What is claimed is:
1. In a writing instrument of the type wherein a spiral collar is mounted for rotation over a fixed cylindrical stem member having a longitudinally extending slot therein, and wherein a carrier member is freely carried within said stem member, said carrier having a lug extending through said slot and making driving engagement with said spiral collar whereby rotation of the latter causes said carrier to propel or repel a writing cartridge connected thereto, the improvement comprising means carried by said stem member for imparting a frictional drag against rotation of said spiral collar, said means comprising a resilient bushing engaging at least one end of said spiral collar, said bushing comprising a cylindrical body freely and concentrically positioned on said stem with one end of said body engaging said collar, said body having an open portion in its cylindrical wall permitting axial compression of said bushing, and means on said stem axially compressing said bushing against said collar to impart a resilient thrust thereagainst, and means on said stem at the opposite end of said collar resisting said thrust.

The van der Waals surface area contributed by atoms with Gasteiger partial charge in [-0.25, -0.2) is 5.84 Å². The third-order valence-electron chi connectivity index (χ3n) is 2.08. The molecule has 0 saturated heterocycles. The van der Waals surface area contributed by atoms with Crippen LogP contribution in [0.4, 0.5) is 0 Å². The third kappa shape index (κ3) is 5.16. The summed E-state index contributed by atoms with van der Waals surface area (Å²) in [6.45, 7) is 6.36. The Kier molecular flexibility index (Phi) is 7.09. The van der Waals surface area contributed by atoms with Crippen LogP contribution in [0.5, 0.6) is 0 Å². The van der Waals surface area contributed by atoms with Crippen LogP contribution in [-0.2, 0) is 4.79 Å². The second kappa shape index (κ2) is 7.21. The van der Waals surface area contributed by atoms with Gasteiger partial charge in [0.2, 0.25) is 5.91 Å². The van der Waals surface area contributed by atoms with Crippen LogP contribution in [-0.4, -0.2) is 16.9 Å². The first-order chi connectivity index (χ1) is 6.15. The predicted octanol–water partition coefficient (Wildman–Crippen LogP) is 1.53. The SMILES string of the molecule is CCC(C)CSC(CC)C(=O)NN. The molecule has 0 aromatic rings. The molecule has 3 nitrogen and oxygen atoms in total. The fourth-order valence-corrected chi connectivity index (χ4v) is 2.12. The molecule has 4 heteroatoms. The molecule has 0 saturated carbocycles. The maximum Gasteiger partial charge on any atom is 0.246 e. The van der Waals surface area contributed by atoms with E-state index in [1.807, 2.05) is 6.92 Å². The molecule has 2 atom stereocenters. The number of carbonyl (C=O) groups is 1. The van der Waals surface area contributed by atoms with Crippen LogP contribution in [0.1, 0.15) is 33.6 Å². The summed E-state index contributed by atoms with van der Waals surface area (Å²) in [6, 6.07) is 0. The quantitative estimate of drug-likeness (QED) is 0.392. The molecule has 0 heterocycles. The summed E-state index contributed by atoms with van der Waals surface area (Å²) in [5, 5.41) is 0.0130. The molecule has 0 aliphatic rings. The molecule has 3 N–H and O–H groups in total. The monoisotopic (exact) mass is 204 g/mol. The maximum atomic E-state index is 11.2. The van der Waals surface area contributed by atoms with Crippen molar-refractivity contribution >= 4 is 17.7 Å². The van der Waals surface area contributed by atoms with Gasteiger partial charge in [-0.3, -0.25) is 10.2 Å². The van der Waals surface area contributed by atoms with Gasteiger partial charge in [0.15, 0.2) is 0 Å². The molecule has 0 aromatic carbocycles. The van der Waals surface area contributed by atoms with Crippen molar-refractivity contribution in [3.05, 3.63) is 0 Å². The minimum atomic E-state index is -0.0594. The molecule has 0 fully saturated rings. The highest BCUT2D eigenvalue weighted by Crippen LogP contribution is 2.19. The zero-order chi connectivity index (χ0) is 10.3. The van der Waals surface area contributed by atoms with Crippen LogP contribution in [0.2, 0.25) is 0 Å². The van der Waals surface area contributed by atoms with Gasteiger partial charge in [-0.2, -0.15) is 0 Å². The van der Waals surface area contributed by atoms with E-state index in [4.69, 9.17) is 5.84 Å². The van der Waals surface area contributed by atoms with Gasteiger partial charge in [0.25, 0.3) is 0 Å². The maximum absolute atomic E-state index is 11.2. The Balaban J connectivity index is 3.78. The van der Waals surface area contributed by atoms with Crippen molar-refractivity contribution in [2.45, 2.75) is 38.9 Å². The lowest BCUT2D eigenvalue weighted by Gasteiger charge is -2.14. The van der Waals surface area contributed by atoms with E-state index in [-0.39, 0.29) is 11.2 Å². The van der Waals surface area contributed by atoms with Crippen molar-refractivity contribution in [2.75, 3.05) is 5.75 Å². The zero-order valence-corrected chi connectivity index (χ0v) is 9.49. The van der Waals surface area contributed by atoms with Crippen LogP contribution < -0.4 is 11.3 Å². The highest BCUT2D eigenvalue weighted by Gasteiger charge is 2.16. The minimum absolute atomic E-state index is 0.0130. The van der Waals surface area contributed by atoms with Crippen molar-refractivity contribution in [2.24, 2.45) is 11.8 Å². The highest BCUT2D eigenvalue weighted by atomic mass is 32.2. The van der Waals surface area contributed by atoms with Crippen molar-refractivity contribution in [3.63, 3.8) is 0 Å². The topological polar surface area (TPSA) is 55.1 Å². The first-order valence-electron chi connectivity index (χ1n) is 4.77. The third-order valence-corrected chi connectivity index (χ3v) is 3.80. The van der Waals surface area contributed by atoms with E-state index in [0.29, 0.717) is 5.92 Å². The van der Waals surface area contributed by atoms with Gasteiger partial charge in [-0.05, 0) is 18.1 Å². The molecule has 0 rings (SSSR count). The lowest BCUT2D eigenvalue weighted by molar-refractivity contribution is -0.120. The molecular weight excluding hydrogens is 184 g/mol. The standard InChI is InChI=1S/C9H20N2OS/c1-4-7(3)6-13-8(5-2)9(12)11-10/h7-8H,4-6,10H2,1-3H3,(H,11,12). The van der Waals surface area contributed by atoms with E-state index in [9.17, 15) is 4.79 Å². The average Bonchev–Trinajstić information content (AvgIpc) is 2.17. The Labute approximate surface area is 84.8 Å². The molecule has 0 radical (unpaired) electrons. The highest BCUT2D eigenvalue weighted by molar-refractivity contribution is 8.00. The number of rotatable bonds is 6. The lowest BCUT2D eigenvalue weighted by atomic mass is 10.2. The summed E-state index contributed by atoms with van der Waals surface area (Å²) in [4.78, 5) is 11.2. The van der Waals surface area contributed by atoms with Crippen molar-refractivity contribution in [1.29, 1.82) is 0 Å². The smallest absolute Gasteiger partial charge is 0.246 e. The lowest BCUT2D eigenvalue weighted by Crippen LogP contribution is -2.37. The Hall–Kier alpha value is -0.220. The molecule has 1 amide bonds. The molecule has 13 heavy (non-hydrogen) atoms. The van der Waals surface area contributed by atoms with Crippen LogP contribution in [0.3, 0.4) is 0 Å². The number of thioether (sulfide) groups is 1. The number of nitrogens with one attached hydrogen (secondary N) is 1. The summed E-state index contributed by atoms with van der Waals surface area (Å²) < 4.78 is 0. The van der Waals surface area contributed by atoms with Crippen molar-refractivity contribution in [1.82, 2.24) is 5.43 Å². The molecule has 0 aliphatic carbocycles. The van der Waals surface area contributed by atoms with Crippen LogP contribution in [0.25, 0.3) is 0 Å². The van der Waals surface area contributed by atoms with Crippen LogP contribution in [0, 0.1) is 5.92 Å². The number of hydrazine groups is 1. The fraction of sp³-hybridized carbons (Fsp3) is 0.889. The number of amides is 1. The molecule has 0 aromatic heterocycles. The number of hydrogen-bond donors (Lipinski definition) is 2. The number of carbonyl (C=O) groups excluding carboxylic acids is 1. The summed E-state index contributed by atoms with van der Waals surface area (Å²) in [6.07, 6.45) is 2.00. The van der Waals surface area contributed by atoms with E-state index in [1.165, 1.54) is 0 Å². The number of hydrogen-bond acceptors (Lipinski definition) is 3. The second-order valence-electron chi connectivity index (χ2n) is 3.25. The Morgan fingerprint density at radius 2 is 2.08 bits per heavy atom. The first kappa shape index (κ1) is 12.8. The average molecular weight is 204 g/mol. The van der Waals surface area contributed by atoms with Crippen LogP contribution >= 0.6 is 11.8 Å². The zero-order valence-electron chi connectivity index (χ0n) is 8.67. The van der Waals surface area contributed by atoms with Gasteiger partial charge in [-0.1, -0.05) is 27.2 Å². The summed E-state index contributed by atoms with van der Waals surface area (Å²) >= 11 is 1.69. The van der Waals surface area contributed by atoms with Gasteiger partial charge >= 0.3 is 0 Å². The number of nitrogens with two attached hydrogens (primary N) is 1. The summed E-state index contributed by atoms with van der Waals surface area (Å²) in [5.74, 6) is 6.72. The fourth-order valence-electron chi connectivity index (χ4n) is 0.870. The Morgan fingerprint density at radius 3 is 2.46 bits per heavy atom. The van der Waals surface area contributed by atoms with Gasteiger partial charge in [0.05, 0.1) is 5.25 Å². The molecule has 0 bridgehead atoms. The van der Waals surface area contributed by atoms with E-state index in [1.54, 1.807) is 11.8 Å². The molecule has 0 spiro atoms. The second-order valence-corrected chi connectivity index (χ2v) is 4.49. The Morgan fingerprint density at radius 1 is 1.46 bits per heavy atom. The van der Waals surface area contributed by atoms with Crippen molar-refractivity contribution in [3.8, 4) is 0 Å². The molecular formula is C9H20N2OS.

2. In the writing instrument of claim 1, said bushing having a first pair of oppositely disposed elongated openings extending circumferentially of said cylindrical wall and a second pair of similar openings axially spaced from said first pair, said second pair of openings being staggered with respect to said first pair whereby the wall portions located between said first pair of openings are centrally positioned with respect to said second pair of openings.
3. In the writing instrument of claim 2, said bushing being of plastic construction.
4. In the writing instrument of claim 3, said thrust resisting means comprising a plastic washer.
5. In the writing instrument of claim 3, an elongated driver tube press-fitted over said collar whereby rotation of said tube causes rotation of said collar, said tube overlying said resilient bushing, the outer diameter of the compressible portion of said bushing being smaller than the inner diameter of said tube, said bushinghaving an integral washer portion of substantially the same diameter as the inner diameter of said tube, whereby said washer portion makes bearing engagement with said tube during rotation of the latter.